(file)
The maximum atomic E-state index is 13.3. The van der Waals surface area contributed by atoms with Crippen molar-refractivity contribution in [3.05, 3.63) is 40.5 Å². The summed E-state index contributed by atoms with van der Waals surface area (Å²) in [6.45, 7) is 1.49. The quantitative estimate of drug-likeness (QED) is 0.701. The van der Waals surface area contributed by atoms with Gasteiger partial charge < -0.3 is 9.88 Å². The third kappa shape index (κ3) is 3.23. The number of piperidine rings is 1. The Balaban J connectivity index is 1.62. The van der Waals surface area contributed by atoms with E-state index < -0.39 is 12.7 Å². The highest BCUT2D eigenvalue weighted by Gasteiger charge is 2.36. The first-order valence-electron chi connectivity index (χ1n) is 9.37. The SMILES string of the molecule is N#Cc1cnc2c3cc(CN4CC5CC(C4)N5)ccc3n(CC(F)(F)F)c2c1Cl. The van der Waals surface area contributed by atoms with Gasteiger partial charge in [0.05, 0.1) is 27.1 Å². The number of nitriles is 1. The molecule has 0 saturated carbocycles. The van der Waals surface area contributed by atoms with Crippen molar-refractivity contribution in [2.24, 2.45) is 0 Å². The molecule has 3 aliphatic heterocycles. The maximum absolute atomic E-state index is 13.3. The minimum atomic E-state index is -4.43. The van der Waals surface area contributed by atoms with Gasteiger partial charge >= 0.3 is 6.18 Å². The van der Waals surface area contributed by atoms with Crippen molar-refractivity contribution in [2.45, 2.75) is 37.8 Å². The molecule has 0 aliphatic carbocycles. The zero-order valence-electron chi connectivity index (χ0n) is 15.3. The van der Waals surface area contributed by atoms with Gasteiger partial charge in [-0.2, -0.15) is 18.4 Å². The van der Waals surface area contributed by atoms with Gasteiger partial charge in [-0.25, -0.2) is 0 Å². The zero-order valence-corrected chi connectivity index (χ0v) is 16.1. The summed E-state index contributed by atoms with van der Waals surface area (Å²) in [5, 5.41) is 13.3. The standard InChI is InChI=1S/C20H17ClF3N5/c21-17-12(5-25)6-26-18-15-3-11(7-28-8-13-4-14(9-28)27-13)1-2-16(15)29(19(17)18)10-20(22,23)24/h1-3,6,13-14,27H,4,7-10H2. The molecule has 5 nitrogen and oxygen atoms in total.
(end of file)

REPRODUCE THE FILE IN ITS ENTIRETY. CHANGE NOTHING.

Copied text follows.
The maximum atomic E-state index is 13.3. The van der Waals surface area contributed by atoms with Crippen molar-refractivity contribution in [3.05, 3.63) is 40.5 Å². The summed E-state index contributed by atoms with van der Waals surface area (Å²) in [6.45, 7) is 1.49. The quantitative estimate of drug-likeness (QED) is 0.701. The van der Waals surface area contributed by atoms with Gasteiger partial charge < -0.3 is 9.88 Å². The third kappa shape index (κ3) is 3.23. The number of piperidine rings is 1. The Balaban J connectivity index is 1.62. The van der Waals surface area contributed by atoms with E-state index < -0.39 is 12.7 Å². The highest BCUT2D eigenvalue weighted by Gasteiger charge is 2.36. The first-order valence-electron chi connectivity index (χ1n) is 9.37. The SMILES string of the molecule is N#Cc1cnc2c3cc(CN4CC5CC(C4)N5)ccc3n(CC(F)(F)F)c2c1Cl. The van der Waals surface area contributed by atoms with Gasteiger partial charge in [0.05, 0.1) is 27.1 Å². The number of nitriles is 1. The molecule has 0 saturated carbocycles. The van der Waals surface area contributed by atoms with Crippen molar-refractivity contribution in [2.24, 2.45) is 0 Å². The molecule has 3 aliphatic heterocycles. The maximum absolute atomic E-state index is 13.3. The minimum atomic E-state index is -4.43. The van der Waals surface area contributed by atoms with Gasteiger partial charge >= 0.3 is 6.18 Å². The van der Waals surface area contributed by atoms with Crippen molar-refractivity contribution in [2.45, 2.75) is 37.8 Å². The molecule has 0 aliphatic carbocycles. The zero-order valence-electron chi connectivity index (χ0n) is 15.3. The van der Waals surface area contributed by atoms with Gasteiger partial charge in [-0.2, -0.15) is 18.4 Å². The van der Waals surface area contributed by atoms with Gasteiger partial charge in [-0.25, -0.2) is 0 Å². The zero-order valence-corrected chi connectivity index (χ0v) is 16.1. The summed E-state index contributed by atoms with van der Waals surface area (Å²) in [5, 5.41) is 13.3. The standard InChI is InChI=1S/C20H17ClF3N5/c21-17-12(5-25)6-26-18-15-3-11(7-28-8-13-4-14(9-28)27-13)1-2-16(15)29(19(17)18)10-20(22,23)24/h1-3,6,13-14,27H,4,7-10H2. The molecule has 5 nitrogen and oxygen atoms in total.